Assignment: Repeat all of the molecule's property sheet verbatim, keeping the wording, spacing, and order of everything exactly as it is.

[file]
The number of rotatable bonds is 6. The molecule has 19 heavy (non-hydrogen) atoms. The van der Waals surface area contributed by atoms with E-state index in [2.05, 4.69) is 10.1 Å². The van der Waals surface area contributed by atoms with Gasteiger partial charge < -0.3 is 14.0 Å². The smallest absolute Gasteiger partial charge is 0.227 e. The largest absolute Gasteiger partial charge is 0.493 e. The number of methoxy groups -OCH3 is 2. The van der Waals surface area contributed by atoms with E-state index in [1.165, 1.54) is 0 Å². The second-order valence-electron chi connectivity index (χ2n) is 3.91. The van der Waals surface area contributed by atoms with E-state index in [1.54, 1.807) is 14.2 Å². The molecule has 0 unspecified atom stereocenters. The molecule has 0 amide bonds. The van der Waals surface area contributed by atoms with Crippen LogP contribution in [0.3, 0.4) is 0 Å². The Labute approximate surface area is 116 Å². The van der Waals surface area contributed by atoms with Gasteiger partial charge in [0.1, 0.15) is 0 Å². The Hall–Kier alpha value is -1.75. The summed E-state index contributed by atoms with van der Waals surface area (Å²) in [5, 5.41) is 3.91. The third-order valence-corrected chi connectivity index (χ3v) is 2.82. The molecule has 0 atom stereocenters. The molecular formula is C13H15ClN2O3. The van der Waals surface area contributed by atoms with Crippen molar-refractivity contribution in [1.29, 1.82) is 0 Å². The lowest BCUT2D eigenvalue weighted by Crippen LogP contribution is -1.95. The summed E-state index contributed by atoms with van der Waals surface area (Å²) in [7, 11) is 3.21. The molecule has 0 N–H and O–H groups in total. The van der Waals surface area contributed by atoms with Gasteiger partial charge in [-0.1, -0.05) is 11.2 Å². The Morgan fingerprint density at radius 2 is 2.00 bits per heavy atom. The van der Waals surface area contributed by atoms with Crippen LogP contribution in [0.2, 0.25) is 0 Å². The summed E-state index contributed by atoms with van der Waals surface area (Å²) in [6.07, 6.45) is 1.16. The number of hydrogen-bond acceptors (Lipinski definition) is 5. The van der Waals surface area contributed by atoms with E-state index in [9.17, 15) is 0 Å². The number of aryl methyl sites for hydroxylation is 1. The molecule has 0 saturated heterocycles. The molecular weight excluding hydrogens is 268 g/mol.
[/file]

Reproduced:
The number of rotatable bonds is 6. The molecule has 19 heavy (non-hydrogen) atoms. The van der Waals surface area contributed by atoms with E-state index in [2.05, 4.69) is 10.1 Å². The van der Waals surface area contributed by atoms with Gasteiger partial charge < -0.3 is 14.0 Å². The smallest absolute Gasteiger partial charge is 0.227 e. The largest absolute Gasteiger partial charge is 0.493 e. The number of methoxy groups -OCH3 is 2. The van der Waals surface area contributed by atoms with E-state index in [1.165, 1.54) is 0 Å². The second-order valence-electron chi connectivity index (χ2n) is 3.91. The van der Waals surface area contributed by atoms with E-state index in [1.54, 1.807) is 14.2 Å². The molecule has 0 unspecified atom stereocenters. The molecule has 0 amide bonds. The van der Waals surface area contributed by atoms with Crippen LogP contribution in [0.3, 0.4) is 0 Å². The Labute approximate surface area is 116 Å². The van der Waals surface area contributed by atoms with Gasteiger partial charge in [0.1, 0.15) is 0 Å². The Hall–Kier alpha value is -1.75. The summed E-state index contributed by atoms with van der Waals surface area (Å²) in [5, 5.41) is 3.91. The third-order valence-corrected chi connectivity index (χ3v) is 2.82. The molecule has 0 atom stereocenters. The molecular formula is C13H15ClN2O3. The van der Waals surface area contributed by atoms with Crippen molar-refractivity contribution in [1.29, 1.82) is 0 Å². The lowest BCUT2D eigenvalue weighted by Crippen LogP contribution is -1.95. The summed E-state index contributed by atoms with van der Waals surface area (Å²) in [7, 11) is 3.21. The molecule has 0 N–H and O–H groups in total. The van der Waals surface area contributed by atoms with Gasteiger partial charge in [-0.1, -0.05) is 11.2 Å². The Morgan fingerprint density at radius 2 is 2.00 bits per heavy atom. The van der Waals surface area contributed by atoms with Crippen LogP contribution in [0.2, 0.25) is 0 Å². The summed E-state index contributed by atoms with van der Waals surface area (Å²) in [6.07, 6.45) is 1.16. The number of hydrogen-bond acceptors (Lipinski definition) is 5. The van der Waals surface area contributed by atoms with E-state index in [9.17, 15) is 0 Å². The number of aryl methyl sites for hydroxylation is 1. The molecule has 0 saturated heterocycles. The molecular weight excluding hydrogens is 268 g/mol.